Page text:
A Compass for Antibiotic Stewardship: Using a Digital Tool to Improve Guideline Adherence for Appendicitis Treatment in the Emergency Department

From the 2023 HVPA National Conference

Mai Vu BS (UC San Francisco, School of Medicine), Hope Shwartz BA, Steven Straube MD, Neha Pondicherry BA, David Emanuels BS, Jaskirat Dhanoa MD, Jaskaran Bains MD, Malini Singh MD, MPH, MBA, Nicholas Stark MD, MBA, Christopher Peabody MD, MBA

The Emergency Department (ED) is an important setting for antibiotic stewardship to combat the increasing prevalence of multidrug-resistant organisms associated with a longer duration of illness and increased mortality rates. Clinical decision support systems (CDSS) can be utilized to assist healthcare workers with clinical decision-making and appropriate antibiotic selection. Our ED developed E*Drive, a web-based open-access platform for redesigning and disseminating clinical guidelines built using human-centered design. At baseline in our ED, 75% of patients with appendicitis received broader-spectrum ertapenem for pre-surgical treatment rather than our institution’s recommended narrower-spectrum ceftriaxone/metronidazole combination.

We aimed to inform clinician prescribing behavior and improve antibiotic stewardship by redesigning the information-dense appendicitis treatment guideline and disseminating it via E*Drive, a web-based, open-access CDSS platform developed by our institution.

We conducted a retrospective study of antibiotic prescribing in our ED before and after the implementation of our redesigned CDSS guideline. The adult appendicitis treatment guideline was standardized on Google Slides using a systematic process to maximize readability and accessibility (Figure 1). The updated guideline was posted on E*Drive on October 18, 2021. We performed a chart review 180 days pre- (day -179 to 0) and 180 days post-intervention (day 1-180, intervention on day 1) from April 21, 2021 through April 15, 2022. Our primary outcome was guideline compliance defined by receiving Ceftriaxone 1g or 2g and Metronidazole 500mg. Our secondary outcomes included subdividing Ceftriaxone doses into 1g or 2g and any antibiotics compliant with Infectious Diseases Society of America (IDSA) guidelines. While our guideline recommends Ceftriaxone 2g with Metronidazole 500mg, we considered the administration of Ceftriaxone at 1g or 2g as compliant because both doses are IDSA compliant. Univariate, logistic regression was performed with guideline adherence as the dependent variable and time period (pre or post-intervention) as the independent variable.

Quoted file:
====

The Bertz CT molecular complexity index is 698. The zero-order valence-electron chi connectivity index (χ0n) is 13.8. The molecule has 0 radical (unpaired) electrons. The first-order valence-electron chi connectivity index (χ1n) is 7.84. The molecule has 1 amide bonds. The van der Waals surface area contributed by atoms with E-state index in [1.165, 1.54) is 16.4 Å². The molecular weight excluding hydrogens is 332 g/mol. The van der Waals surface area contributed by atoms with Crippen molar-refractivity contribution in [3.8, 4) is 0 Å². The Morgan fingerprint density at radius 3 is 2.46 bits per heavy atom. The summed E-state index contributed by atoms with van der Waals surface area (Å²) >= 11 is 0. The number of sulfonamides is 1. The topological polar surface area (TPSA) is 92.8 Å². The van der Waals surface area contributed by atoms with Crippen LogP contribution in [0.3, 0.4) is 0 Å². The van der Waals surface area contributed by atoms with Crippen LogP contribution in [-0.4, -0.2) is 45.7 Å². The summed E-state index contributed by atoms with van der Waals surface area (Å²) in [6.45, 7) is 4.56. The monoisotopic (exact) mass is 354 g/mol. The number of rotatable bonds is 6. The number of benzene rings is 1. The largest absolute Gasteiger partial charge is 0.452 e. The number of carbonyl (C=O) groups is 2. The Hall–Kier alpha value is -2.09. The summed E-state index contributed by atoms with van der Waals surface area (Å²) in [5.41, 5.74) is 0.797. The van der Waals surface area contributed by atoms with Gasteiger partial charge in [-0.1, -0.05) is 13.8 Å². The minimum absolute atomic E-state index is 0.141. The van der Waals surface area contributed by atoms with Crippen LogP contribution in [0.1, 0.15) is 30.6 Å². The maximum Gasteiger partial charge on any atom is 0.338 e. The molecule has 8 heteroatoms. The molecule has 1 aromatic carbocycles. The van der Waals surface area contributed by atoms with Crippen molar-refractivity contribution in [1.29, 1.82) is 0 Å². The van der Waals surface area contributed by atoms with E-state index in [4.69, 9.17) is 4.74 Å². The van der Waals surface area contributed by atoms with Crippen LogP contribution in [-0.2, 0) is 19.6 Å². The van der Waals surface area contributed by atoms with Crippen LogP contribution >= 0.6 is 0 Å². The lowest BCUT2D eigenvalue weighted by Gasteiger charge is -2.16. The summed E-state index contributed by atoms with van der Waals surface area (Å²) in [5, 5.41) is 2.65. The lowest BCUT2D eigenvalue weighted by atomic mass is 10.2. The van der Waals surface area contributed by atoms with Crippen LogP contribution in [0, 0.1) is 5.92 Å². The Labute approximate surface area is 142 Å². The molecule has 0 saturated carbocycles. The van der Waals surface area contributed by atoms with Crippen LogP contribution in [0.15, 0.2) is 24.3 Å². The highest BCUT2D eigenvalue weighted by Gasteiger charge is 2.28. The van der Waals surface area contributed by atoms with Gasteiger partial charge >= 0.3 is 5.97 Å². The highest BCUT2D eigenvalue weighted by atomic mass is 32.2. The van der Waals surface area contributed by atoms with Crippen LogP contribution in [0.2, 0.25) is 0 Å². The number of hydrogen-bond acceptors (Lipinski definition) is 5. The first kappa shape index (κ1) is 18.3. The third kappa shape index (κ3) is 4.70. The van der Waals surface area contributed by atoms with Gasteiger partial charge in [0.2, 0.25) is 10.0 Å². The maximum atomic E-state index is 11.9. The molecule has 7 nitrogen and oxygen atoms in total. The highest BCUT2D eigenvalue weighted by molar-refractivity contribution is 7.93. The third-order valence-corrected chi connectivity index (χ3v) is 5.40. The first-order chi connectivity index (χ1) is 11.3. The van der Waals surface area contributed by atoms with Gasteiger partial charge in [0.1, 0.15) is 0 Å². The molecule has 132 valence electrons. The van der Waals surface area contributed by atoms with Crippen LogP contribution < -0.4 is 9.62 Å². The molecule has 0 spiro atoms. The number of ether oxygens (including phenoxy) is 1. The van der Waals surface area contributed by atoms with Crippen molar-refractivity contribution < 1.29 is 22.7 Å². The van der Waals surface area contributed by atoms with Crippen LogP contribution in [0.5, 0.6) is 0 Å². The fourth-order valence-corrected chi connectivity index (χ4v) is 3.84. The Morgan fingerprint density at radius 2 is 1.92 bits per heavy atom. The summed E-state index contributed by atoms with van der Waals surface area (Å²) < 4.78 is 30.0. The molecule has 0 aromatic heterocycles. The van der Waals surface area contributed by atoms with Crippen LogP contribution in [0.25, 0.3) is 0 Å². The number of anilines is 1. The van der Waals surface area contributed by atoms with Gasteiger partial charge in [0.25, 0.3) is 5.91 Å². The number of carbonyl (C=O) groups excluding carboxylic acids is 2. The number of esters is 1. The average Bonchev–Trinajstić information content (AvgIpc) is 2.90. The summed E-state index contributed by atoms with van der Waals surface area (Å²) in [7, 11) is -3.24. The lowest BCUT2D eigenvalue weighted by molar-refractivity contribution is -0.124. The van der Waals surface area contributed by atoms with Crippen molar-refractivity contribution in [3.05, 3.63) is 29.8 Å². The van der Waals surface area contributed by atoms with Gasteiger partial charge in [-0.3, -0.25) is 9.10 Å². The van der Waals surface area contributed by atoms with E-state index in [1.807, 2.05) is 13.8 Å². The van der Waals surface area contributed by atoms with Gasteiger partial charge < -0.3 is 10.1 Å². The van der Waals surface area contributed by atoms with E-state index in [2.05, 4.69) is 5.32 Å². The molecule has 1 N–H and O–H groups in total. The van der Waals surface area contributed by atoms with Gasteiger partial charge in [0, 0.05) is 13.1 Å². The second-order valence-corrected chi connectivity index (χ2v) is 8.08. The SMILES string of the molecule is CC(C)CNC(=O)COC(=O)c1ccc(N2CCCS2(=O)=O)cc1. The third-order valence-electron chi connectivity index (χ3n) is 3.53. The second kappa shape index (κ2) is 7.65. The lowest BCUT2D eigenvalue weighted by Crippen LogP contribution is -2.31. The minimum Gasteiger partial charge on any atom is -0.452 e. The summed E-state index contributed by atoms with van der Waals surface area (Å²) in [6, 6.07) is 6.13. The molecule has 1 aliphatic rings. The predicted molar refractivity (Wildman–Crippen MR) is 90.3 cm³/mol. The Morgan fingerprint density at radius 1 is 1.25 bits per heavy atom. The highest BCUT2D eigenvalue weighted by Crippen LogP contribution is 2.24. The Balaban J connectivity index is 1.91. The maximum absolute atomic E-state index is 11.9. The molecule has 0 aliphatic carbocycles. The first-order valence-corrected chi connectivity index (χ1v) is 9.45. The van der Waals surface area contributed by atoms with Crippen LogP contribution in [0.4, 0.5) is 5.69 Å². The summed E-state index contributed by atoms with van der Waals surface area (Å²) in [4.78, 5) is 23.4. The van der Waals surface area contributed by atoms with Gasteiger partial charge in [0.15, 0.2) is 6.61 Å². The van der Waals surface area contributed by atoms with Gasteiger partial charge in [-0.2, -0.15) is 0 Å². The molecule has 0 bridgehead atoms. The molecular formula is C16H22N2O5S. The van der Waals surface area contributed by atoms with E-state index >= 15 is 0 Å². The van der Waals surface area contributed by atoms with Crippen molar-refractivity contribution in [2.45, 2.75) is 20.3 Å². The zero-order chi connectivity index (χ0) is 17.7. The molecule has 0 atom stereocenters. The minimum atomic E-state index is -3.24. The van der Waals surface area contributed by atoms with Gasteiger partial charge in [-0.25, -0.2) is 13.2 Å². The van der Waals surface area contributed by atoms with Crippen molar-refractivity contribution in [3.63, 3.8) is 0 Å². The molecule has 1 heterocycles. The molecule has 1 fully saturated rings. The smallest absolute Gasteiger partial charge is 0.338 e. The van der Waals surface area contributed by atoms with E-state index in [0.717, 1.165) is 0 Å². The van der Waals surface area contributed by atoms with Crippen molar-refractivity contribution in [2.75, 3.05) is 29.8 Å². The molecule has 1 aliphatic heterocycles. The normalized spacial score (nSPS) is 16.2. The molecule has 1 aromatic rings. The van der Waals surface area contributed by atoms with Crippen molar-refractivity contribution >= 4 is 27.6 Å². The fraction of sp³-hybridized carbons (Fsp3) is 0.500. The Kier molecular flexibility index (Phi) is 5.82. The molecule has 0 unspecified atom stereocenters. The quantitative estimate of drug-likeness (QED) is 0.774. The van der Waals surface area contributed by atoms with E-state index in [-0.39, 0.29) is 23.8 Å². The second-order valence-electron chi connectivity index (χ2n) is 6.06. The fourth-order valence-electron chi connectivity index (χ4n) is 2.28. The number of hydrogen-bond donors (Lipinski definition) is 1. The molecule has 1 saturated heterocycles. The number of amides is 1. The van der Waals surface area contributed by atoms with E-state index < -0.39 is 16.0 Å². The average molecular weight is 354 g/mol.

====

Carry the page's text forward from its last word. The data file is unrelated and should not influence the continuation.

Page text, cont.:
20.0% of patients treated for appendicitis in the pre-intervention group received antibiotics concordant with our institutional guideline compared to 69.4% in the post-intervention group. (OR=9.07, 95% CI [3.84, 21.41]). The administration of any IDSA-compliant antibiotic was 86.2% pre-intervention and 81.6% post-intervention (OR=0.71, 95% CI [0.26, 1.96]). Breaking down Ceftriaxone IDSA compliant dosages, Ceftriaxone 1g administration increased pre- and post-intervention from 15.4% to 44.9% (OR=6.07, 95% CI [1.77, 25.32]) and Ceftriaxone 2g increased from 4.6% pre-intervention to 24.5% post-intervention (OR=4.48, 95% CI [1.86, 10.78]). Adherence to the guideline persisted during the study period. Ceftriaxone at any IDSA-compliant dose (1g or 2g) and Metronidazole 500mg were used in 61.1% of cases in days 1-90 (OR=6.29, 95% CI [2.04, 19.38]) and 74.2% in days 90-180 (OR=11.50, 95% CI [4.20, 31.52]) (Table 1).

Although our ED was compliant with IDSA guidelines during the entire study period, our intervention increased the usage of a narrower spectrum regimen.

Clinical Implications:
Our results suggest that antibiotic stewardship can be increased by ensuring clinicians have access to convenient, standardized, and up-to-date guidelines through clinical decision support systems. While we studied one clinical guideline, our low-cost and replicable process may be scalable to multiple areas of clinician behavior, including diagnostic decision-making, disposition planning, and intra-hospital communication. Simplifying guidelines and increasing access is a potentially powerful tool to influence clinician behavior.

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